BS: If you have time to let your garlic brown a tiny bit before you throw your sticks of butter in, that's always good. This will do that over time.

Sometimes I throw a splash of white wine in.

I have an onion, I put a half onion and a clove of garlic in there as well.

Q: I also notice as this is cooking, it's cooking off some of the liquid.

BS: That's the juice that I save. Some people get rid of that, and you have to save it. 
This is our sauce.

Q: Oh, it's going back in there.

BS: What people don't realize is that this is going to get better and better over time. I see a lot of people who go, "Okay, now we're making the next batch of lobsters," they pour out that water that they just boiled. No!

Q: You save the water, and you use the broth.

BS: That's the best. You worked so hard for that! You just do it again in the same one.
And then the other great thing, all that can become an amazing bisque. If you have a really good food processor, you run even the entire body right through the food processor. Everything. Everything.

Except for the rubber bands. Make sure you take the rubber bands off.

Another thing I would say about lobster rolls, as opposed to a whole lobster that you're going to have on your plate: you are undercooking the lobster.

You don't want to cook it all the way through, because it's going to go on the grill, it's still warm, it's still cooking a little.

And you put it in an ice bath, so you stop the cooking. I'm not really cooking my lobster so much as I am just bringing it up to temperature.

Q: Room temperature?

BS: A little higher than that.

Q: They say that food's better at room temperature, but not too hot.

BS: If you made as many lobster rolls as I have -- and there are only so many things you can do with a lobster roll -- you start thinking about the little things.

Q: Now we break the lobster open?

BS: This is the system. There's only one thing that New Englanders do well, and we will laugh at people when they try.

In New England, we grew up with lobsters from the time we were little, little kids. So it's [this is] the one thing we know how to do quickly, efficiently. We're very good at it -- very, very good at it.

Q: Do you eat the green part? What do you consider acceptable?

BS: There's nothing you can't eat. Those will go and become a lobster bisque -- the shells and everything.

Q: But do you suck out all the contents?

BS: This is how we do the tail of a lobster. Stick your thumb in the butt end of that, and then it all comes out as one piece like that.

And you don't crack it, you don't cut it. That's the juice, that's the essential juice.

Q: I guess the taste of lobster is slightly sweet. It's also the texture. There's a taste, but it's not an overwhelming taste. I think that's what it is that makes lobster so special. What do you think?

BS: I would say it's a very distinct taste that you cannot duplicate. That is one thing about it.

Q: You can't fake lobster like with fake crab or whatever.

BS: You can't fake lobster, no.

Q: Do you anguish about the bread? There's the white bread hot dog bun.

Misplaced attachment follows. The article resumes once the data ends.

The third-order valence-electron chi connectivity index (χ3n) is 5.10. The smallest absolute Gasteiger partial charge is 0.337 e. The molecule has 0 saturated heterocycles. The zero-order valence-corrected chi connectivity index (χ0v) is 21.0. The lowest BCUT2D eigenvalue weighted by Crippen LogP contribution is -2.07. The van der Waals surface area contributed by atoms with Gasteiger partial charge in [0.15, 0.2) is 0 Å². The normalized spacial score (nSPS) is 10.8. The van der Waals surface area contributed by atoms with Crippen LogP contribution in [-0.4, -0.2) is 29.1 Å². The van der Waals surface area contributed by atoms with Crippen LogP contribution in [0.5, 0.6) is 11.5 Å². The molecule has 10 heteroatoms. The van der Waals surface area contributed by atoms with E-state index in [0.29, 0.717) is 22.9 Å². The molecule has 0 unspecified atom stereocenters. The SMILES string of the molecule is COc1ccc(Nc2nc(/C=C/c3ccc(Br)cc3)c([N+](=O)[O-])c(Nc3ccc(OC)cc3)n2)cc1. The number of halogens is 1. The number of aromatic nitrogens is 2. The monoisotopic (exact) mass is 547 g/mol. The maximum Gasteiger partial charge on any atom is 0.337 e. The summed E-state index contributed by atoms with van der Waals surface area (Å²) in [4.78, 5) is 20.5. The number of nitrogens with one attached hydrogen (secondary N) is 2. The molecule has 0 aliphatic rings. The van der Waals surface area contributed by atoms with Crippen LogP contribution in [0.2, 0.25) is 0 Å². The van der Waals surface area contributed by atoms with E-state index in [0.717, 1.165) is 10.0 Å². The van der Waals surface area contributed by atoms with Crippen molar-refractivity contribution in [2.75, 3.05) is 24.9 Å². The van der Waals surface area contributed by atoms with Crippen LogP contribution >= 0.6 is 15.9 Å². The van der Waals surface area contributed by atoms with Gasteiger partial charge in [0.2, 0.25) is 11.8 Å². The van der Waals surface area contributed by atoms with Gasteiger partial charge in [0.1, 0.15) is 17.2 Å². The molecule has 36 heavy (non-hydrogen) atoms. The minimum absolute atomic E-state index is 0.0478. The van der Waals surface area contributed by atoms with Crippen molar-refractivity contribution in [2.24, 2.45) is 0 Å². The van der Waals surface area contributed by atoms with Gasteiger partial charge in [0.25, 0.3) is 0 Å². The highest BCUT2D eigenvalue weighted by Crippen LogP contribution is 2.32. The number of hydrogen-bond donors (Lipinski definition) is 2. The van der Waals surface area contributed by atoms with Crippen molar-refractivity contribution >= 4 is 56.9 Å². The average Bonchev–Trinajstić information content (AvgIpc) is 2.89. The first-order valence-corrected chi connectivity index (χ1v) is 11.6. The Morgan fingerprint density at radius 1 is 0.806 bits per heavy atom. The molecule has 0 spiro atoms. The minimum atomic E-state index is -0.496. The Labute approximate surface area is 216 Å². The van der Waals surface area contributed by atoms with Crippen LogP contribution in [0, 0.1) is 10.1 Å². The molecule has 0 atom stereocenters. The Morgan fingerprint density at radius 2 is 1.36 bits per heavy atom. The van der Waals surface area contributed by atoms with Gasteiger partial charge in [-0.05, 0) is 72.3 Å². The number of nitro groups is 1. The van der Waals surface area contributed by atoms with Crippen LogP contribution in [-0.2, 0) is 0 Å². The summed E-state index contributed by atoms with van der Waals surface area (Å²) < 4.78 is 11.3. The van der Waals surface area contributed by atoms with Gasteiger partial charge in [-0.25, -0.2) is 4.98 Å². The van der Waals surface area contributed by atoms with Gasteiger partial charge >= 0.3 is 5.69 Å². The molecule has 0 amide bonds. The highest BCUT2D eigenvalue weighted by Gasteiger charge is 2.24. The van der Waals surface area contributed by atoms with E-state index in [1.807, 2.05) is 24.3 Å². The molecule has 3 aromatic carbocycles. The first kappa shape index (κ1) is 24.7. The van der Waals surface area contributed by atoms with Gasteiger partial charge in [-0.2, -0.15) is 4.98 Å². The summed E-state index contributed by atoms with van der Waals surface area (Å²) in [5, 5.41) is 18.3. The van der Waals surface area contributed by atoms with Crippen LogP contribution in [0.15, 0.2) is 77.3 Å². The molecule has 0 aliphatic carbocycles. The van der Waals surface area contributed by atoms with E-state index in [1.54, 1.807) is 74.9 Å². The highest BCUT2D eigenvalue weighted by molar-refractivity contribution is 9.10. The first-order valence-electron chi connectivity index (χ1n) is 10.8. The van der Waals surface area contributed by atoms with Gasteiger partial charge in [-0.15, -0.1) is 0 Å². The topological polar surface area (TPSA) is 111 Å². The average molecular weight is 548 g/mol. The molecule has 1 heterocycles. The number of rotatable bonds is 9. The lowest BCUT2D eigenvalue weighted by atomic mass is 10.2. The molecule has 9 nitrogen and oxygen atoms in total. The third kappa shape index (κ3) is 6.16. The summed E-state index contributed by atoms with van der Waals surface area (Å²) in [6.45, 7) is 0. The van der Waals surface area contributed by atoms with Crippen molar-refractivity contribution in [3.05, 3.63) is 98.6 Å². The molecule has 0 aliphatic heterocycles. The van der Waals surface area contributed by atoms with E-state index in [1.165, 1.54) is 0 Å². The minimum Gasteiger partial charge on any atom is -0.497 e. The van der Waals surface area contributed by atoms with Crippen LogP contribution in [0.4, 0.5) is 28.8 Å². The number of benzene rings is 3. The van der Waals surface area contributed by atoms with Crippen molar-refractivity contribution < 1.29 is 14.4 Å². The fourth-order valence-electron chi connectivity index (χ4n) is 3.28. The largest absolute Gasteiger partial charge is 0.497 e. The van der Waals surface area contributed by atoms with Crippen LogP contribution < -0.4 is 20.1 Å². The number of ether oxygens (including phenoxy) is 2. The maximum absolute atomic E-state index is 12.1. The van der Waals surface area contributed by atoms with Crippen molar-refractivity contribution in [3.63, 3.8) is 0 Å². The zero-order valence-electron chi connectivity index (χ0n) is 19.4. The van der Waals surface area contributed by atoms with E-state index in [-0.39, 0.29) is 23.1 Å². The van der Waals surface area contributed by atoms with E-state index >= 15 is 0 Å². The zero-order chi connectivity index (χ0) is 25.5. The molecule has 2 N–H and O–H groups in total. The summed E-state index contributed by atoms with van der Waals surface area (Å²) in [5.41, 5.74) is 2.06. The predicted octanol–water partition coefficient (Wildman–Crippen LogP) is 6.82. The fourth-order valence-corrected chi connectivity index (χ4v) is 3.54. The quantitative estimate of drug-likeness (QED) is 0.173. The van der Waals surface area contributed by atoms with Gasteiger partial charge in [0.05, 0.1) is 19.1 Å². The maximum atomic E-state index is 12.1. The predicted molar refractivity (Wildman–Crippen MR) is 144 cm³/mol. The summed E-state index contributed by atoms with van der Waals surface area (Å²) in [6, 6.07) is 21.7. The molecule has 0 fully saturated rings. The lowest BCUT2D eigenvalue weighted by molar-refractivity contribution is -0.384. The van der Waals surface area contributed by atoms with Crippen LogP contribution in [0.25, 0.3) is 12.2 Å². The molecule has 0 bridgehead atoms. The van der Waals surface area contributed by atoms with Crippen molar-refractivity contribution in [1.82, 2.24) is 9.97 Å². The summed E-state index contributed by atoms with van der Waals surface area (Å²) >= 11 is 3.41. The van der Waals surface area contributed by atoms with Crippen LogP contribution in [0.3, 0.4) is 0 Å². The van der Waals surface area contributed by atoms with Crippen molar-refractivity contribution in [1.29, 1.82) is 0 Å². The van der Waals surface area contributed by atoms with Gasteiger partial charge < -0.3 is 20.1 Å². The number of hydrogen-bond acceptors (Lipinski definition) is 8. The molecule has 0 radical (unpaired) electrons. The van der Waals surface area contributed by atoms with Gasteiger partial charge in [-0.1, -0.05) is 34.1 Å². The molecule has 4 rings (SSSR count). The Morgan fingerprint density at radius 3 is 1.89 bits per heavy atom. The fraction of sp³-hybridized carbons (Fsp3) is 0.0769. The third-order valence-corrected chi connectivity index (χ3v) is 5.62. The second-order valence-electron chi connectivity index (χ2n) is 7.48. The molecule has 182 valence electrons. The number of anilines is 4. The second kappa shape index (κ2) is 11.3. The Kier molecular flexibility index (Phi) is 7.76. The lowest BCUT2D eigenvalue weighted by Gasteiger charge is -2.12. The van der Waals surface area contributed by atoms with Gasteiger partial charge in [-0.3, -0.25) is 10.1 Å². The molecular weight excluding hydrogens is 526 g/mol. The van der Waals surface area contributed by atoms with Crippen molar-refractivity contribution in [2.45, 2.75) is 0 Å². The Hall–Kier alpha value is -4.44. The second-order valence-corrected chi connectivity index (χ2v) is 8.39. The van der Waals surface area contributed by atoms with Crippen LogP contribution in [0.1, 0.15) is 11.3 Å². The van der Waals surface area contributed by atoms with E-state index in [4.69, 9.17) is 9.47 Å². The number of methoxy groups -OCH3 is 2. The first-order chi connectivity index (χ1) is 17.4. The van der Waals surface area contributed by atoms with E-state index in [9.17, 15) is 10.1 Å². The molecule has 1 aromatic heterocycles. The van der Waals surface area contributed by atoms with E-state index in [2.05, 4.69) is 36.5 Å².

BS: I'm not a fan of expensive. I'm also not a fan of traditional. There's a bun, a specific bun that many people swear by the lobster roll bun. I don't use that bun.

Q: You want to perfect your own bun and have it baked for you?

BS: People say I should. But the lobster roll I grew up with was very simple. Side of the road, somebody's grandmother's cracking lobsters because they have a lobster license, an excess of lobster, and they're selling off cheap rolls quick. Small; they're not brimming with lobster and mayo and whatever. So mine's a side-of-the-road lobster roll. You couldn't get it in New York.

Q: The bun was properly prepared where it was already heated. It can't sit and be reheated, right?

BS: No, it cannot.

Q: You really do put in that mayonnaise there. Well, not that much, actually.

BS: Compared to your New York style lobster rolls, this is nothing. You will taste the mayo, but you won't experience the mayo.

Q: You have to be very careful with mayo.

BS: Very careful. Because [seafood] can either be the greatest thing with a little bit of mayo or it can be disgusting.

Q: Don't you think that people overdo this whole measuring thing. A dollop is a dollop...

BS: I do. A dollop is a dollop. But it is very hard for me to say how much mayonnaise is too much.

I would say that you have to be able to really see your lobster. It shouldn't be gloppy

Q: Obviously, looking at the lobster roll, you're not adding anything into it like celery, or any of that stuff.

BS: No!

Q: So you're opposed to that.

BS: Absolutely. It's disgusting.

Q: Do you ever add anything like a little dash of parsley?

BS: I'm not trying to be fancy. I'm just giving people what they grew up with. I know because my whole business was a texting business, and I would get a text.

Q: So you're both a traditionalist and a 21st century kid.

BS: Yeah, because I was using Facebook and Twitter and everything else to make it work. It never would have worked without it. It never would have worked for me had I not had those tools.

Q: I've had basic lobster rolls, but this is overflowing.

BS: It's overflowing, but not like heaping over. If you can't get a bite of your toasty bun and your lobster all in one, then you have a problem.

Q: You're right about heating it back up.

BS: Oh yeah. Critical. So many places just serve a straight-up cold lobster roll. That's terrible.
More than anything else, I tell people [who ask], "Oh can I take one of these home to my wife?" "Can I take one home to my husband?" No.

Q: You've got to eat it right there.

BS: Yeah. I'm not vouching for having the best lobster roll in New York City if you take that home to Jersey and hit it a half an hour from now. It's going to be disgusting.

Q: What should people drink while eating their lobster? When you're eating this, you don't think of Coca Cola.

BS: Actually, I do. If you go with a Coke and a lime, that's pretty typical as to what you would get in Maine.

Lemonade's always amazing. Lemon and lobster -- though I don't combine it on my roll -- but a lemonade and lobster roll is pretty good. Just be careful, because you're getting a little curdling inside.

And what else? A beer. Dark beers, not so much. But not a light beer, as in light calories -- a light colored beer, like a Corona, is great.